JoJo has been carving from a very young age, grown up with “wood culture” and learnt from most of the best carvers internationally. She carves very precisely balanced spoons and is highly proficient with axe and knife. At spoonfest she will be teaching axe efficiency – you don’t need to be strong to use an axe! She will also be running her world renowned ‘eating spoon masterclass’ and demonstrating how she roughs out spoon blanks with a stock knife. Prepare to be amazed…
Magnus said I could write whatever I want here, so I’d like you all to appreciate how kind and restrained I am. If you’ve been to spoonfest before you know how lovely and inspiring he is. If you haven’t been before, you’re in for a treat. He carves great spoons with great decoration. Magnus will be teaching Swedish style spooncarving and maybe some chipcarving (if we ask nicely).
Martin was born in London and grew up in various bits of the US and UK, and has been making things since he was old enough to hold a cheese grater. He carved his first spoon by mistake in 1996 and hasn’t yet worked out how to stop. For much of the past year he has been battling Leukemia (succesfully!) but he is here, alive and kicking, to bring his unique mix of skills and humour to Spoonfest victims.
Martin will be teaching knife skills, Caddy Spoons/Coffee Scoops, and his unique Burry Thing encounter.
Owen is a full time green woodworker and teaches clients with learning difficulties in Hereford, alongside his own work carving spoons and turning bowls on a pole lathe. He was the first apprentice to Barnaby Carder at 260 Hackney Road, London and it was there he began developing his designs based on traditional welsh and English spoons .
Owen will be teaching workshops on carving welsh Cawl spoons and Dolphin spoons and demonstrating how to use a Twca Cam spoon knife.
Paul was introduced to spoon carving during a course studying bushcraft in 2004. Due to the ease of carving at home while raising a young family, spoon carving was one of the skills regularly practised. Working in Arboriculture for twenty years has led to many interesting pieces of wood being saved, brought home, and carved into all sorts of objects for the home and outdoors life he enjoys. Workshops will be safe and effective axe and knife use, finial carving, and how to make quick functional spoons.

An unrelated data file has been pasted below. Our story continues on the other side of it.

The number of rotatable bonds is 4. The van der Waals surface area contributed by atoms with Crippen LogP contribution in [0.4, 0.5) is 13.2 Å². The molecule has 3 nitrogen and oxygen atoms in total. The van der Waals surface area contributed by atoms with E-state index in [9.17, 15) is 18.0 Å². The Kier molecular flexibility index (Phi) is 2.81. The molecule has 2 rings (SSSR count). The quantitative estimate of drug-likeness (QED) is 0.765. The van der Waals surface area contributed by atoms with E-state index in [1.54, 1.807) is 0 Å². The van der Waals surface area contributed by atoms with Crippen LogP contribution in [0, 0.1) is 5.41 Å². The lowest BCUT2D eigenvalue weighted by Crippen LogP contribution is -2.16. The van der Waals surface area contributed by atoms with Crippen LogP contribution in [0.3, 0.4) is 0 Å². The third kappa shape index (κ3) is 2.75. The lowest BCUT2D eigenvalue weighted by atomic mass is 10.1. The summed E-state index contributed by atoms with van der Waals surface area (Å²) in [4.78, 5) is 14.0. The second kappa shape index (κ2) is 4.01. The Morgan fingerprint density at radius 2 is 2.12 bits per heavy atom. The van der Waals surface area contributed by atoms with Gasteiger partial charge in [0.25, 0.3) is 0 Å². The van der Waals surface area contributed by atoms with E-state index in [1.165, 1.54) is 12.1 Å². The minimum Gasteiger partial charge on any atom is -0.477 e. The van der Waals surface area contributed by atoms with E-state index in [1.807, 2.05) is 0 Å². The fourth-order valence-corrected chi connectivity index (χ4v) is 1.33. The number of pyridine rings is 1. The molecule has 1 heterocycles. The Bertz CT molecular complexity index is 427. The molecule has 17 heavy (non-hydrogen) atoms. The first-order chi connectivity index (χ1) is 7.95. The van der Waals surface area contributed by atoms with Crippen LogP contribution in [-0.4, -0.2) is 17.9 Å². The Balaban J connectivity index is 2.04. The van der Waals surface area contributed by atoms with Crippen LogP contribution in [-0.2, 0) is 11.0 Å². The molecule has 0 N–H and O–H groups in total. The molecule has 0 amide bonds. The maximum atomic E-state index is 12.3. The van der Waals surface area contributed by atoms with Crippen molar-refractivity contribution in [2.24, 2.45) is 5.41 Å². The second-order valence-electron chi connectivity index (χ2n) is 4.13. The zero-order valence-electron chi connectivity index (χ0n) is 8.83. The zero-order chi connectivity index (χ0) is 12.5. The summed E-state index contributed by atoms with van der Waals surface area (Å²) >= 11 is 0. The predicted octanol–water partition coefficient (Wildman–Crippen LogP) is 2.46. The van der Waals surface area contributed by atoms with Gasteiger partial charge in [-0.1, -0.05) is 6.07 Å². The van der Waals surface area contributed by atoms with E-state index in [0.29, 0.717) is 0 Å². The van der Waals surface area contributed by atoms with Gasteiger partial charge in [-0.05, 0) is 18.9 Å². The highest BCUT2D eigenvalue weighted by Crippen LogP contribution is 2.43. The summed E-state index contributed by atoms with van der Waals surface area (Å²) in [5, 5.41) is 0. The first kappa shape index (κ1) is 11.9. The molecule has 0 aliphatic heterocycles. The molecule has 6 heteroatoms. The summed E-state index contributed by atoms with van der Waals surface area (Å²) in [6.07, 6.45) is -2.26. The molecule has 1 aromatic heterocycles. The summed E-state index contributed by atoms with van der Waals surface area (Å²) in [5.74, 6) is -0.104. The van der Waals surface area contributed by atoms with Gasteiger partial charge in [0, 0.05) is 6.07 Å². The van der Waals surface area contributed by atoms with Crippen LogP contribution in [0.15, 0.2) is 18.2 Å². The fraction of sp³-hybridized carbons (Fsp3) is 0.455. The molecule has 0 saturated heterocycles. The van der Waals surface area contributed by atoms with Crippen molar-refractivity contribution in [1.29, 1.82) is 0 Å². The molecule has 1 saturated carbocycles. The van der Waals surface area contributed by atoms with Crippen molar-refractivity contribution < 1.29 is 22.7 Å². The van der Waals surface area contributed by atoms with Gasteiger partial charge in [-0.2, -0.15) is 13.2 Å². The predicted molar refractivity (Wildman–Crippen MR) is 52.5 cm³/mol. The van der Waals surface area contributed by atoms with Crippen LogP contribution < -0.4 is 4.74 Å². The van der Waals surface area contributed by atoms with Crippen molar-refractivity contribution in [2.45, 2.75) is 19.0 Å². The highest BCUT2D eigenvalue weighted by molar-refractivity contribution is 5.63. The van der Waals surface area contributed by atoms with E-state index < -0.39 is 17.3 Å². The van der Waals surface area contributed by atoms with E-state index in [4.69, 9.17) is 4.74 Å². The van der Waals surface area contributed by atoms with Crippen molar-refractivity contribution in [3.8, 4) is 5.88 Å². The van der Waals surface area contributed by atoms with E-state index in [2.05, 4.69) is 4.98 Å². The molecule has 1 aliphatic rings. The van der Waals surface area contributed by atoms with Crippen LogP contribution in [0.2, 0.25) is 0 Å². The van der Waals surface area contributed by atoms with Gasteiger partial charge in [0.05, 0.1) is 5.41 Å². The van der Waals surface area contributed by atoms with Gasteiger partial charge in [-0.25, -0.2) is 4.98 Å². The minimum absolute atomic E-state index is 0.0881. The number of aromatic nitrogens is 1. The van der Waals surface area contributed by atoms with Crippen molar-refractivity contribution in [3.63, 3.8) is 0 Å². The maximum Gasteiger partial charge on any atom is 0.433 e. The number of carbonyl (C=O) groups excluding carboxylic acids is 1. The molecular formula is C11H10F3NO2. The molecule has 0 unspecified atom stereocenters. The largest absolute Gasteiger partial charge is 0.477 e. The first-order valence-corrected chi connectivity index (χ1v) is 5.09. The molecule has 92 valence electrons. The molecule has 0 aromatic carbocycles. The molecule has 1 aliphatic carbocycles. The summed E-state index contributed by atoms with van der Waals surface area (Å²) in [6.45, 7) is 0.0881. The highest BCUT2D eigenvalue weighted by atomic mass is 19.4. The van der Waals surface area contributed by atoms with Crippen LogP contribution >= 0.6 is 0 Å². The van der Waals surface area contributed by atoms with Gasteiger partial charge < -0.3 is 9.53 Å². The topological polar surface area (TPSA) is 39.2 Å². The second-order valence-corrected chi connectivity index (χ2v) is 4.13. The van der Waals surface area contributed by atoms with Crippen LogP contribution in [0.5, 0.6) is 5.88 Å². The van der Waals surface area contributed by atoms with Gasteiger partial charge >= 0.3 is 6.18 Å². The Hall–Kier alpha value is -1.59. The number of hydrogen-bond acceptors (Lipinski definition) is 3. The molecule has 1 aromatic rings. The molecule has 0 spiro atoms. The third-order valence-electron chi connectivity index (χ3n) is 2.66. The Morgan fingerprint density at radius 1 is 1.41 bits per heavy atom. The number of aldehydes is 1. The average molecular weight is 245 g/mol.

“Do you struggle with sharpening? I certainly did. I wished that someone had taught me from the beginning with sharpening theory, for example: what bevel angles are, and then how to achieve the correct angle for the tool being sharpened. I got snippets of well-intended advice but it was often contradictory and never shown with a practical hands-on demonstration. Decades later having experienced sharpening possibly all types of edge-cutting tools, and from teaching sharpening to edge-tool users, I have honed my skills and can explain the theory of sharpening and how to sharpen well.”
Steve again dons the cap of the Spoon Doctor: Help and advice for the most common carving complaints. We will be looking at the areas of spoon carving which cause the most problems: the curve between bowl and neck, achieving a knife finish, symmetry, smooth bowls and more. Bring your personal problems for professional help.
“I have been introduced to spoon carving and greenwood working almost 4 years ago while visiting friends in the UK, and got inspired to take it to the next step and my full day occupation after attending Spoonfest 2014 . For the past year I have been travelling abroad, between craftsmen I met along the way in order to improve my skills and eye for details & live closer to the trees and nature.
I will be teaching and showing safe & basic axe techniques for roughing out spoon blanks , and how to get them ready for the knife work.”
Workshops cost £10 each paid direct to the tutor and can not be booked in advance. They have to be booked when SPOONSHOP opens in the morning which means if you desperately want to do a particular workshop you need to get in the queue early.
On the Friday there will be lots of beginners classes focussing on the techniques of using axes and knives and discussions about timber. On Saturday and Sunday there will be more intermediate and advanced classes. Most workshops will be repeated Saturday and Sunday so if you miss out Saturday you get a second chance to book early Sunday.